cold weather food

Made-Up Minestrone

My proudest culinary achievements aren’t the ones where I followed a recipe really well or repeated a specific technique demonstrated by a chef, they’re the ones where on a freezing cold night, instead of ordering a pizza or Thai food (side-note: we still haven’t found good take-out in the West Village; anyone?) I whip up something delicious with what I have on hand.

Caramelized Apple Pancakes

People who live in warm climates aren’t allowed to eat pancakes.

It’s true: pancakes are for cold winter mornings, still in your pajamas, curled around a space heater and holding your coffee mug close to your face. Pancake batter is basically cake batter and the only way you can justify eating cake at the start of your day is to keep warm; so Floridians, stay away. This recipe is for those of us who saw our breath this morning.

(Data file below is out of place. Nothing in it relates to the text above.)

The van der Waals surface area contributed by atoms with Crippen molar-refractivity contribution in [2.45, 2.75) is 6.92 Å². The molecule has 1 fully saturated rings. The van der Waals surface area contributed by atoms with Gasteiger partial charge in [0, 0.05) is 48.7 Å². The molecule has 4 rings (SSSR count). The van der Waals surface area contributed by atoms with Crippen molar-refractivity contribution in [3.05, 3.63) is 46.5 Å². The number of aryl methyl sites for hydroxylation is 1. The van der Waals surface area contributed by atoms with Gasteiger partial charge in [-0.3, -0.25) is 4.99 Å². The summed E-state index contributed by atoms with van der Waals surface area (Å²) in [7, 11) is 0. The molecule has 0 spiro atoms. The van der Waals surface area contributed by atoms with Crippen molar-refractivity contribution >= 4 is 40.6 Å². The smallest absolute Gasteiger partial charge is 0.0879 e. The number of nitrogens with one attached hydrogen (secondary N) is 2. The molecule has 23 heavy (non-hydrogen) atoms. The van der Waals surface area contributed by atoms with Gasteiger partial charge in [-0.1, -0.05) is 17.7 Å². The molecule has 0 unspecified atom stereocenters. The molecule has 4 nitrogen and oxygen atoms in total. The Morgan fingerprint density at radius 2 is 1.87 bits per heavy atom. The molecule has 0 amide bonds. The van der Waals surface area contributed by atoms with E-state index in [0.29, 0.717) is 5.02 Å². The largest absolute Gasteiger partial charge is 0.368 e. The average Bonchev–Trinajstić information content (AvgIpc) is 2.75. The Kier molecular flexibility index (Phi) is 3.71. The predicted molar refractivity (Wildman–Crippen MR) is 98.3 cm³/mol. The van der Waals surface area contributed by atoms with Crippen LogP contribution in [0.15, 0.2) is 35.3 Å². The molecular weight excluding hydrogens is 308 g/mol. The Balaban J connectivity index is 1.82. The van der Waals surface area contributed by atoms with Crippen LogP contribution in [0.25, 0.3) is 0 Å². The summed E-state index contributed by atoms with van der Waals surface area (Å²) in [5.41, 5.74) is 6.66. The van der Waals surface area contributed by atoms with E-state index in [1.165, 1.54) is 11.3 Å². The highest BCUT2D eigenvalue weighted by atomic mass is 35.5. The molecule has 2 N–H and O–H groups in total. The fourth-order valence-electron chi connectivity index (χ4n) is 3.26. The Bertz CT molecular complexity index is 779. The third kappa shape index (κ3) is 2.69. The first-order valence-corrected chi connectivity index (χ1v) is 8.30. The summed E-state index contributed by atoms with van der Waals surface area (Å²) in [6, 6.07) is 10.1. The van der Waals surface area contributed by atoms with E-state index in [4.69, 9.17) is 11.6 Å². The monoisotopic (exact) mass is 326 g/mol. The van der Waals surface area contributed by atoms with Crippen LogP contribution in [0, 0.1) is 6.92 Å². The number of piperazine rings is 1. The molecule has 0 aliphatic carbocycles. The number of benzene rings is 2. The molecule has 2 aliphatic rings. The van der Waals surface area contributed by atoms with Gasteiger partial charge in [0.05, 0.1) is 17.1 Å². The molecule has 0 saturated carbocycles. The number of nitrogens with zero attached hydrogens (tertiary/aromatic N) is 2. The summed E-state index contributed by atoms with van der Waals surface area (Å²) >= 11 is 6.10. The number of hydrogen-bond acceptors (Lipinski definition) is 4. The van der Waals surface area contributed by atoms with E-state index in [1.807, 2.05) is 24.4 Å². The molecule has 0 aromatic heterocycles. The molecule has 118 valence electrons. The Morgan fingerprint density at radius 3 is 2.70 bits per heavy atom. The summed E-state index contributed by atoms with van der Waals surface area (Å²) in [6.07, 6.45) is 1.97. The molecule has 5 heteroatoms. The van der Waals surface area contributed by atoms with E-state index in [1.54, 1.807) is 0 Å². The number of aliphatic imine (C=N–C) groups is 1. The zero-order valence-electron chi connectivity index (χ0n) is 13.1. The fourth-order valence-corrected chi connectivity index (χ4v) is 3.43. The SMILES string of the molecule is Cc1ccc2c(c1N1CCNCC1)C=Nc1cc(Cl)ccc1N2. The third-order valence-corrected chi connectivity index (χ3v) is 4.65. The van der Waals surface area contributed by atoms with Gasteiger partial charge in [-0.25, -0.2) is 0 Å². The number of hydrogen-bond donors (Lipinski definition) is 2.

Cold Weather Lunches in N.Y.C. (Setagaya & Pearl)

There are cold days and then there are really cold days and on those really cold days you probably want to stay at home, under the covers, and never get out of bed. But then you have to get out of bed and, more importantly, you have to eat and if you’re in Manhattan running errands, you may find it difficult to find the cold weather comfort food you crave. Sure you could snarf a burrito, you could scarf a sandwich, but will that really warm you up? No, it will not. But here are two N.Y.C. dishes that will.

Rigatoni Bolognese

December marks the transition from the sweet confections of Thanksgiving to the more complex, rewarding foods of winter. Sure, there’s still Hanukkah with its fried latkes and apple sauce (an easy thrill) and Christmas with its sticky, gooey ham (which could fit comfortably on the Thanksgiving table) but, for the most part, when the weather gets cold, the food gets better. Case in point? Marcella Hazan’s Rigatoni Bolognese.

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